Chattooga County School District, winner in Division 3 (student enrollment from 2,401 to 2,900) prioritizes clear communication between students and staff about evacuation procedures. The district utilizes student tracking software; students scan a card as they enter and exit the bus, enabling staff to easily identify whether a student is on the bus, missed the bus, or got off at the wrong stop. Leaders make a point of discussing safety issues with drivers and maintaining morale by listening carefully to driver concerns and providing input. Mike Jarrett is the transportation supervisor.

Washington County Public Schools, winner in Division 4 (student enrollment from 2,901 to 3,700) transports more than 60% of its students. The district partners with Sandersville Railroad to conduct Operation Lifesaver training with school bus drivers, and the Washington County Board of Education this year approved an across-the-board pay raise for all drivers and monitors that will begin in August. All transportation personnel can attend any school function at no cost, and transportation is included in every district function. Willie Coneway is the director of transportation.

Pickens County Schools, winner in Division 5 (student enrollment from 3,701 to 5,250) transports about 2,200 students to and from school each day. The district conducts skills assessments each year, and drivers receive online training. Also, the county nurse provides instruction on EpiPens and Diastat pens. Students are reminded at every stop to look, listen, and watch the driver before moving toward or away from the school bus, and the district awards a weekly “bus rider of the week.” Cherri Howell is the transportation supervisor.

Jackson County School System, winner in Division 6 (student enrollment from 5,251 to 8,850) transports 4,500 students each day. The district provides additional training to cover key issues that can lead to school bus accidents, with a focus on loading and unloading procedures, tail swing, student management, and local policies and procedures. An engaging, student-focused bus safety program is conducted at the district’s elementary and middle schools twice a year. The district pays a $500 referral bonus to transportation employees who recruit new drivers (after six months of successful employment). The district also provides an incentive of $50 per month for drivers with perfect attendance. David Farmer is the director of transportation.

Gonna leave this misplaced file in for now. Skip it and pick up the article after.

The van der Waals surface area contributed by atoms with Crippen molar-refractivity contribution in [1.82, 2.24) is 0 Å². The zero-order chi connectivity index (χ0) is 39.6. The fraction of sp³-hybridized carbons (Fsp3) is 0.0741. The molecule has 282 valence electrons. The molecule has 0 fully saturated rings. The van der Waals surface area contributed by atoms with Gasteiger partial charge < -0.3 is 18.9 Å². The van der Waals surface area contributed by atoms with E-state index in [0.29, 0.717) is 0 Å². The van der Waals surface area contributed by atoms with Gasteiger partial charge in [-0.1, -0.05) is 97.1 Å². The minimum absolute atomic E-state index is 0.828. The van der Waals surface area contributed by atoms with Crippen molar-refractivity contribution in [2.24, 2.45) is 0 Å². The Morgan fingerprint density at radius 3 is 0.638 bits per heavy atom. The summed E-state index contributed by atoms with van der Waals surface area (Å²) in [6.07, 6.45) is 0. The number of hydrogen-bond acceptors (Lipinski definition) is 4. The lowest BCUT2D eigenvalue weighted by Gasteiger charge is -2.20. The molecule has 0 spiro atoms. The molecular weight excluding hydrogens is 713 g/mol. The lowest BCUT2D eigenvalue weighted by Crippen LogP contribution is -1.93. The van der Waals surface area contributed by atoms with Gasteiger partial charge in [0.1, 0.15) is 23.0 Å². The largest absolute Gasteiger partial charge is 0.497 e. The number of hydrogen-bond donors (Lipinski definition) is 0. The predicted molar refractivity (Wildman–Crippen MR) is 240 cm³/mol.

Catoosa County Public Schools, winner in Division 7 (student enrollment from 8,851 to 17,000) requires a minimum of 16 hours of classroom training, and an average of 20, for new drivers. Additional driver training is offered on topics such as laws, policies, and procedures; inspections; loading and unloading; emergencies; evacuations; accident reporting and procedures; and special-needs transportation. An accident review committee meets and reviews any accidents that occur, minor or major, and makes a determination on additional training needed. Jerene Jones is the transportation director.

Fulton County Schools, winner in Division 8 (student enrollment from 17,001 to 178,200) has 800 school buses traveling more than 7.5 million miles annually. In addition to federal and state mandated training, the district adds training that begins the day an applicant comes to orientation. The transportation department is an active participant in the district’s strategic goal to increase the percentage of students reading at or above grade level by third grade. To that end, the department is adding magnetized “sight word” signs on the interior ceiling of the buses that serve four pilot schools. Sam Ham is the executive director of transportation, and Vickie Cross is the transportation director. 

Related Topics: conferences, driver training, evacuation drills, Georgia

Comments ( 1 )
  • H Worley

     | about 5 days ago

    Congratulations to all the transportation departments that are working hard to keep 100% of our students safe 100% of the time!